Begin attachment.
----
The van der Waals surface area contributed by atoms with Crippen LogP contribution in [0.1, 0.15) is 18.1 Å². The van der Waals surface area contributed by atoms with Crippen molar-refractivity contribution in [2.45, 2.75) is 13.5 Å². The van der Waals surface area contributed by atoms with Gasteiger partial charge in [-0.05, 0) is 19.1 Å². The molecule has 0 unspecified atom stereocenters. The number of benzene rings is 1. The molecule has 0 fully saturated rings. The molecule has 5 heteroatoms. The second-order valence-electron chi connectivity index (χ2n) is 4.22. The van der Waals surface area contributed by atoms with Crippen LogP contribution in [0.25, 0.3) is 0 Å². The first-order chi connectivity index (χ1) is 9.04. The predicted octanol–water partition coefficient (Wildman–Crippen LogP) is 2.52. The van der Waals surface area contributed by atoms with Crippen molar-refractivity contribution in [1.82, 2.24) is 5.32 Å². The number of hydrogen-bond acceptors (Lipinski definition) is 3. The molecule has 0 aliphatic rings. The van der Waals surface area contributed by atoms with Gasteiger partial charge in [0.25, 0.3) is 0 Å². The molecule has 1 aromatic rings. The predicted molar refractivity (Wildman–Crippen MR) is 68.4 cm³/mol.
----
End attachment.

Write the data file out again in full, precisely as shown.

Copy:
The van der Waals surface area contributed by atoms with Crippen LogP contribution in [0.1, 0.15) is 18.1 Å². The van der Waals surface area contributed by atoms with Crippen molar-refractivity contribution in [2.45, 2.75) is 13.5 Å². The van der Waals surface area contributed by atoms with Gasteiger partial charge in [-0.05, 0) is 19.1 Å². The molecule has 0 unspecified atom stereocenters. The number of benzene rings is 1. The molecule has 0 fully saturated rings. The molecule has 5 heteroatoms. The second-order valence-electron chi connectivity index (χ2n) is 4.22. The van der Waals surface area contributed by atoms with Crippen LogP contribution in [0.25, 0.3) is 0 Å². The first-order chi connectivity index (χ1) is 9.04. The predicted octanol–water partition coefficient (Wildman–Crippen LogP) is 2.52. The van der Waals surface area contributed by atoms with Crippen molar-refractivity contribution in [1.82, 2.24) is 5.32 Å². The number of hydrogen-bond acceptors (Lipinski definition) is 3. The molecule has 0 aliphatic rings. The van der Waals surface area contributed by atoms with Gasteiger partial charge in [0.25, 0.3) is 0 Å². The molecule has 1 aromatic rings. The predicted molar refractivity (Wildman–Crippen MR) is 68.4 cm³/mol.